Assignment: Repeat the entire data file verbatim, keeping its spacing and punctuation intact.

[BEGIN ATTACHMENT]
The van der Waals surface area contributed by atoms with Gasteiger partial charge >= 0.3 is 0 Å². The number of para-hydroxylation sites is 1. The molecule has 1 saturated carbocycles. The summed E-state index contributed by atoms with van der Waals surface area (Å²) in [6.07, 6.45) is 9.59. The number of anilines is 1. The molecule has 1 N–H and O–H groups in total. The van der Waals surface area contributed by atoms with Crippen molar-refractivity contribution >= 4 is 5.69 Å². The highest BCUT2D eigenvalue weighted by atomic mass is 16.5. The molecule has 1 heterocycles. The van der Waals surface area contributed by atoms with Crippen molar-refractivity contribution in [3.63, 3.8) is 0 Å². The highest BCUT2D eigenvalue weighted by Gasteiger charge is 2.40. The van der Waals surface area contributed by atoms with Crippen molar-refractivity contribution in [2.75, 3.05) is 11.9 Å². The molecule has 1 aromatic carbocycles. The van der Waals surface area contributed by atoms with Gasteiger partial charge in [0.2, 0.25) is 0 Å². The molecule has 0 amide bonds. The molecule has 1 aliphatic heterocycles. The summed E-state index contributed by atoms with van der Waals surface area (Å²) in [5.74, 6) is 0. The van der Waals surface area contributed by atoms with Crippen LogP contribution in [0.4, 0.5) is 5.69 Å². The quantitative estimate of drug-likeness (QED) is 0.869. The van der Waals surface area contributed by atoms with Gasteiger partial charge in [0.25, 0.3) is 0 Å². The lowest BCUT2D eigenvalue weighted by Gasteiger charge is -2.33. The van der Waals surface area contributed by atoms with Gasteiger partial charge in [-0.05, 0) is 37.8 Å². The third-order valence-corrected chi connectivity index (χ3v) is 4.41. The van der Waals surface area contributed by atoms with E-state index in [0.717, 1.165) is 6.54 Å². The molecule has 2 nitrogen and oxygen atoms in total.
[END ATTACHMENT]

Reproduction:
The van der Waals surface area contributed by atoms with Gasteiger partial charge >= 0.3 is 0 Å². The number of para-hydroxylation sites is 1. The molecule has 1 saturated carbocycles. The summed E-state index contributed by atoms with van der Waals surface area (Å²) in [6.07, 6.45) is 9.59. The number of anilines is 1. The molecule has 1 N–H and O–H groups in total. The van der Waals surface area contributed by atoms with Crippen molar-refractivity contribution >= 4 is 5.69 Å². The highest BCUT2D eigenvalue weighted by atomic mass is 16.5. The molecule has 1 heterocycles. The van der Waals surface area contributed by atoms with Crippen molar-refractivity contribution in [3.63, 3.8) is 0 Å². The highest BCUT2D eigenvalue weighted by Gasteiger charge is 2.40. The van der Waals surface area contributed by atoms with Crippen molar-refractivity contribution in [2.75, 3.05) is 11.9 Å². The molecule has 1 aromatic carbocycles. The van der Waals surface area contributed by atoms with Gasteiger partial charge in [0.2, 0.25) is 0 Å². The molecule has 0 amide bonds. The molecule has 1 aliphatic heterocycles. The summed E-state index contributed by atoms with van der Waals surface area (Å²) in [5.74, 6) is 0. The van der Waals surface area contributed by atoms with Crippen LogP contribution in [0.4, 0.5) is 5.69 Å². The quantitative estimate of drug-likeness (QED) is 0.869. The van der Waals surface area contributed by atoms with Gasteiger partial charge in [0.25, 0.3) is 0 Å². The lowest BCUT2D eigenvalue weighted by Gasteiger charge is -2.33. The van der Waals surface area contributed by atoms with Gasteiger partial charge in [-0.05, 0) is 37.8 Å². The third-order valence-corrected chi connectivity index (χ3v) is 4.41. The van der Waals surface area contributed by atoms with E-state index in [0.717, 1.165) is 6.54 Å². The molecule has 2 nitrogen and oxygen atoms in total.